Monday, January 30, 2012

random Thinking.... Revive Black History Month

Last year during our first month of blog-ver-sa-tions we asked; Is Black History Month becoming irrelevant? It generated a couple of interesting comments...
Is Black History Becoming Irrevelent? Createavoice brings up an excellent question. Also presented are parallels to challenge us African American of the current value of our divinely driven global brand/(identity). One Word
Yes! I, personally do not feel that we need it today. It's almost patronizing, as is most things when it comes to Black people. I am not stating that it is unimportant for us to know our history... StereoTypist
"According to One Word - African Americans should consider their identity; but commenter, StereoTypist personally felt - it's not needed and/ or it is patronizing." 

This question, Is Black History becoming Irrelevant comes out of wanting a revival. It seems only a small percentage of African Americans is maintaining its awareness. There are good people taking its awareness into new arenas, but where is their support outside of February?

In retrospect, the names of... writer/ statesman Frederick Douglas, activist Sojourner Truth, businesswoman Madam C. J. Walker or socialpreneur activist Marcus Garvey and educator W. E. B. Du Bois. Great names of policy, women's rights, business, movements and education. Our question is, have these names become irrelevant to a new paradigm of African Americans' and their conscious. 

First established as Negro History Week in 1926 by the Association for the Study of Negro Life and History (ASNLH), it grew in popularity teachers and organizations. Until becoming an official month of African American History in 1976. 

"Now in 2012 how much African American history do you reserve as a calendar event of experience, a lesson and/or achievement?"

What new personalities, would you honor and add...
Today African Americans have achieved heights and surpassed expectations as individuals; a direct result of hard work, personal determination, and the freedoms gained by earlier generations. There's a lot of new names to add into the timeline. Including local heroes who may not have national awareness, but their contribution are vital for community strength. Who would you mention?

African American history hold great lessons of humanity, and there are a number non-Africans who fight on behalf of urban communities, unemployment (49% of African men are unemployed), urban education (50% of Los Angeles Unified School District seniors do not graduate). We can consider acknowledging the efforts of those fighting for African/ Latino Americans' rights. Why mention Latinos in Black History, because we share the neighborhoods and our historical narratives share commonalities. In today's world poverty, employment, and education affect us all, and there are many people organizing for our rights as well as theirs'....IJS?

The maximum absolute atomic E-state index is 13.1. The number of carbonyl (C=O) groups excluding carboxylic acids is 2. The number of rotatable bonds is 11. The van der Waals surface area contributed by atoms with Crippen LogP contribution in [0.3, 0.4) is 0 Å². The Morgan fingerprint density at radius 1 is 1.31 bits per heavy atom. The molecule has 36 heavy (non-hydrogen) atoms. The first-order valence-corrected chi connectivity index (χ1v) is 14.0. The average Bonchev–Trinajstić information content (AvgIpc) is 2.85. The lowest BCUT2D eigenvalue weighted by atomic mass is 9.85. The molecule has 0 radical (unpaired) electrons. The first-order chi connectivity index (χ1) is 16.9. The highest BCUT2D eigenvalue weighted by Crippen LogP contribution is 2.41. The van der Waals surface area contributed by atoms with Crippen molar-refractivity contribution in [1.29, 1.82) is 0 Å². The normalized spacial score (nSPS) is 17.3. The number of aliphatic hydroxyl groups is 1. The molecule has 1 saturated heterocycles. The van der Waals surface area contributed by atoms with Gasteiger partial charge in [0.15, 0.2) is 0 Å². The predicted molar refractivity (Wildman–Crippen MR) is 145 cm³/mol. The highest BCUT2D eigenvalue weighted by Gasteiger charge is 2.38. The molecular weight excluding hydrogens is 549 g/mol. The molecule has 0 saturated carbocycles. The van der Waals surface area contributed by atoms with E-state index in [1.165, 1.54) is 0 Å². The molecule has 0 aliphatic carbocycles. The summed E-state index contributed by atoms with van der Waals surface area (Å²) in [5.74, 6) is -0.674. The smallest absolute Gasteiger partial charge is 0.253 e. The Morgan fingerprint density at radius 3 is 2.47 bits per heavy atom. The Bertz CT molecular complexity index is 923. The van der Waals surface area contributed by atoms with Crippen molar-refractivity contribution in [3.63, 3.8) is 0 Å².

Open the dialogue for social justice to start advocating human rights around lessons/stories of humanity, Black History Month - Revive.

Revive Black History Month, the only objective of this blog-ver-sa-tion is revive awareness and hold this knowledge more dearly and for practical reference. Teach the people to respect their leaders and their ancestry. Every Thursday here on Create-A-Voice will feature a current personality. Some you know, some maybe controversial and others just deserve the recognition. As an African American blogger; I love my people, just as you love yours.

Please join Create-A-Voice as a member and follow us on Twitter @whoopwoop. Use hash tags #rbhm #reviveblackhistory. Below is a track we thought would motivate you, listen to I-20's lyrics, 100 Percent. Have fun and WhoopWoop!

random Thinking "random Thinking" means exactly what it is. Thought clouds of various random relevant topics. So just like reality TV - this is reality "Blogversation"


  1. Yes, Blog-ver-sa-tion community, speak-up. Being part of this community; I have noticed the decline of afro- American documentaries shown on TV channel/s such as KCET and PBS(Los Angeles,California) which had a television program that would air frequenty during black History month- THE AMERICAN EXPERIENCE
    This series would show us MALCOLM X MAKE IT PLAIN, FREEDROM RIDERS, EYES ON A PRIZE and others that I would look forward to watch with my grandfather, who experienced segregation face-to-face. In Closing; It's a real struggle trying to find our history on the TV search. I would ask the Blog adm. to add this vid which pertains to the question asked